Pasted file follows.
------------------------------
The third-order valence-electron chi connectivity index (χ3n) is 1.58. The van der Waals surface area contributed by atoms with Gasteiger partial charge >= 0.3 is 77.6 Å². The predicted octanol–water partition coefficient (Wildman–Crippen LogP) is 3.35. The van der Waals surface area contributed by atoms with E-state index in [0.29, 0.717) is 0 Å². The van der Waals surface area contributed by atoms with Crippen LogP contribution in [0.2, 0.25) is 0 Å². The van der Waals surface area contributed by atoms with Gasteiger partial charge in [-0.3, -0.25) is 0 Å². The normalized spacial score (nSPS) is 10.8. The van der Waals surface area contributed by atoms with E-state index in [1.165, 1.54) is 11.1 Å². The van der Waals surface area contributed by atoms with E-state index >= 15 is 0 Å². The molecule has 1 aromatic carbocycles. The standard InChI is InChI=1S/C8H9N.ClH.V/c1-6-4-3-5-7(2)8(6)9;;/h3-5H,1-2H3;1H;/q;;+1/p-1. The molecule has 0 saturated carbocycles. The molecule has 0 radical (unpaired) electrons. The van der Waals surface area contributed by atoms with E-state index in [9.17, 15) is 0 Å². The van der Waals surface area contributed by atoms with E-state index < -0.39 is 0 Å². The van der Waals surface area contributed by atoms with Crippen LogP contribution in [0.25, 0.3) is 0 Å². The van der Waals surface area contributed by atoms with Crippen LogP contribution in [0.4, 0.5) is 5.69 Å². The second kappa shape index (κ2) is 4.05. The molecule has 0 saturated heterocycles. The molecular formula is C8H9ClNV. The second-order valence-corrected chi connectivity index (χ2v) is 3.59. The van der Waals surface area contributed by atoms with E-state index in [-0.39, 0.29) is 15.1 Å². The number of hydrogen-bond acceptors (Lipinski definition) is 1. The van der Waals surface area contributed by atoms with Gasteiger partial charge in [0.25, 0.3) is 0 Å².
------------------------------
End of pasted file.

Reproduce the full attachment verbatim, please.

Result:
The third-order valence-electron chi connectivity index (χ3n) is 1.58. The van der Waals surface area contributed by atoms with Gasteiger partial charge >= 0.3 is 77.6 Å². The predicted octanol–water partition coefficient (Wildman–Crippen LogP) is 3.35. The van der Waals surface area contributed by atoms with E-state index in [0.29, 0.717) is 0 Å². The van der Waals surface area contributed by atoms with Crippen LogP contribution in [0.2, 0.25) is 0 Å². The van der Waals surface area contributed by atoms with Gasteiger partial charge in [-0.3, -0.25) is 0 Å². The normalized spacial score (nSPS) is 10.8. The van der Waals surface area contributed by atoms with E-state index in [1.165, 1.54) is 11.1 Å². The van der Waals surface area contributed by atoms with E-state index >= 15 is 0 Å². The molecule has 1 aromatic carbocycles. The standard InChI is InChI=1S/C8H9N.ClH.V/c1-6-4-3-5-7(2)8(6)9;;/h3-5H,1-2H3;1H;/q;;+1/p-1. The molecule has 0 saturated carbocycles. The molecule has 0 radical (unpaired) electrons. The van der Waals surface area contributed by atoms with E-state index in [9.17, 15) is 0 Å². The van der Waals surface area contributed by atoms with E-state index < -0.39 is 0 Å². The van der Waals surface area contributed by atoms with Crippen LogP contribution in [0.25, 0.3) is 0 Å². The van der Waals surface area contributed by atoms with Crippen LogP contribution in [0.4, 0.5) is 5.69 Å². The second kappa shape index (κ2) is 4.05. The molecule has 0 saturated heterocycles. The molecular formula is C8H9ClNV. The second-order valence-corrected chi connectivity index (χ2v) is 3.59. The van der Waals surface area contributed by atoms with E-state index in [-0.39, 0.29) is 15.1 Å². The number of hydrogen-bond acceptors (Lipinski definition) is 1. The van der Waals surface area contributed by atoms with Gasteiger partial charge in [0.25, 0.3) is 0 Å².